Exclusive: Landis responds to hacking sentence
American may appeal French verdict
In November of 2006 the French Chatenay-Malabry laboratory (LNDD) reported that their computer system had been hacked with a "Trojan Horse" virus. This malicious program's purpose was to gain access to the laboratory's confidential data regarding Landis doping case and either removed or altered the information.
Pierre Bordry, head of the French anti-doping Agency, told the Associated Press that the American had used the information hacked from the laboratory's computer for his defense. Landis and his coach Arnie Baker were accused of masterminding the attack and an arrest warrant was issued in France against the former pro cyclist.
According to Landis he never received any official communication from the French authorities regarding the arrest warrant. Regardless he was charged with computer hacking and receiving stolen property – the files from the Châtenay-Malabry laboratory.
Landis claims he has never received any official communications from the French courts and has only received information from various media sources. In an effort to give his side of the story his French attorney Emmanel Daoud read a statement written by Landis to the judge presiding over his case, Mme Prévost-Desprez.
In the letter Landis states that he received an anonymous package which contained documents from the LNDD.
"To this day I do not know who mailed them, how they were acquired, or why. In fact I'm not certain that these are even the documents in question in this current 'hacking' case but I'm led to believe that they may be as they are the only thing I received anonymously which appear to be from the LNDD lab," Landis wrote.
Continuing, "I am extremely hesitant to make any more of a statement than this for fear that I may be confusing other matters with what you are investigating due to the fact that my only source of information regarding this case is from the French media."
This morning Landis woke to an an e-mail from his French attorney's assistant Emilie Bailly.
"I'm sorry to inform you that the correctional Court judges that you were guilty of receiving stolen property (Article 321-1 of the French Criminal Code) and, therefore, sentenced you to 12 months of suspended imprisonment."
His attorney also writes saying that the French court also found him guilty of "fraudulent access in the LNDD automated data processing system, which is a misdemeanor punishable by Article 323-1of the French Criminal Code."
Article 321-1 is punishable by by five years' imprisonment and a fine of €375,000. The separate Article 323-1 is three years' imprisonment and a fine of €45,000.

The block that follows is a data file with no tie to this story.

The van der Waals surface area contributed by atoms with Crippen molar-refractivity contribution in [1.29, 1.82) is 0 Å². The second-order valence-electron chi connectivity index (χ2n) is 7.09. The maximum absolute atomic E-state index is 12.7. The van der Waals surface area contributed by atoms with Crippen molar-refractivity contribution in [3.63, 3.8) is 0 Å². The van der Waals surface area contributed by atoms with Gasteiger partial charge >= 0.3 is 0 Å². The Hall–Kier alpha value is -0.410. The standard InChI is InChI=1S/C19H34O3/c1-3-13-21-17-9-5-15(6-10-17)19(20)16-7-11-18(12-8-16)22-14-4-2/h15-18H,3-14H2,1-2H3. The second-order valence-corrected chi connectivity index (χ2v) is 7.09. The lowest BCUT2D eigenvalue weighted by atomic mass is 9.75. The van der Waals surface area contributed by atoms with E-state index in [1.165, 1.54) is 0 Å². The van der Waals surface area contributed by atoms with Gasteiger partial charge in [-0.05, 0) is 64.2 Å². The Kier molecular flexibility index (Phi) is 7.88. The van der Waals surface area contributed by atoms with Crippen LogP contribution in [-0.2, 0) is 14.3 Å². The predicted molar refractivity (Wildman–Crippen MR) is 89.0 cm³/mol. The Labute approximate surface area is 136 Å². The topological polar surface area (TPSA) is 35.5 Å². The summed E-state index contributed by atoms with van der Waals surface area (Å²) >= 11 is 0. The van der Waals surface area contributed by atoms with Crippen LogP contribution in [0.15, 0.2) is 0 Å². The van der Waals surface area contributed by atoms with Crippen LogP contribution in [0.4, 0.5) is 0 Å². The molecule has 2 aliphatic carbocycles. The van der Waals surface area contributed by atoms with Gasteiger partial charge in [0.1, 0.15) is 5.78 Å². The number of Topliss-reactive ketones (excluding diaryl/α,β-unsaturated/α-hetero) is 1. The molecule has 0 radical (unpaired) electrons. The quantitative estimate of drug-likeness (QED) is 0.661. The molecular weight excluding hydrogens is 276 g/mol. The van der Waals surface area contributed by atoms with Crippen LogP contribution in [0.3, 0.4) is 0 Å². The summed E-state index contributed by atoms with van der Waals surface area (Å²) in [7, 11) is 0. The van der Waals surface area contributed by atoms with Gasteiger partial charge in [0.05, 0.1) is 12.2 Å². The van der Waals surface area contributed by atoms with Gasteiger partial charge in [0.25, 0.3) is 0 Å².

Daoud advises Landis to appeal as not doing so would present the appearance of guilt.
While this sounds serious Landis wasn't concerned when he learned the situation.
"I woke up this morning, read the letter then thought, 'What am I going to have for breakfast?'"
With the suspended sentence hanging over him does he plan to go to France?
"What would that really involve? There's nothing I have to do. I'm not supposed to do anything. Let's go off on a little bit of a tangent - the prosecutor wanted me to serve 18 months (suspended sentence) but they decided to compromise and give me 12. It has absolutely no affect on me. What difference does it make if they give me 18 or 12 months?"
When pushed for an answer about the court's ruling he paused for a few seconds and replied, "With my record I always expect to be found guilty as that's all that ever happens to me. Of course the whole thing is confusing, but I assumed that since they were trying me in France they'd find me guilty."
Landis claims, like the arrest warrant that was leveled against him by the French authorities earlier this year, he never received any official paperwork from them regarding the computer hacking trial.
"I'm not claiming to have not received any paperwork – I'm stating facts! I had people look for the arrest warrant and they never found it. I never received anything from French authorities about the computer hacking case either."
Landis states that he's innocent and he has never hacked into or masterminded a computer hacking plan to infiltrate the LNDD. He does have the option to appeal the court's decision.
"I have to take a few days to reflect as I don't want to add to my anxiety a second time."
The 12-month suspended sentence means that Landis cannot break any laws in France or he would have to serve the time and pay the fine as decided by the court.
"Everything I've been through has been a civil dispute – this is a criminal matter."
When asked if he thinks the French authorities are biased against him replied, "Yes. They might think otherwise but yes, they're biased. I'm not saying I wasn't always innocent, but that's not the point."
Currently Landis is considering a return to racing his bike in the master category or even NASCAR. "I'm not sure what I want to do next."
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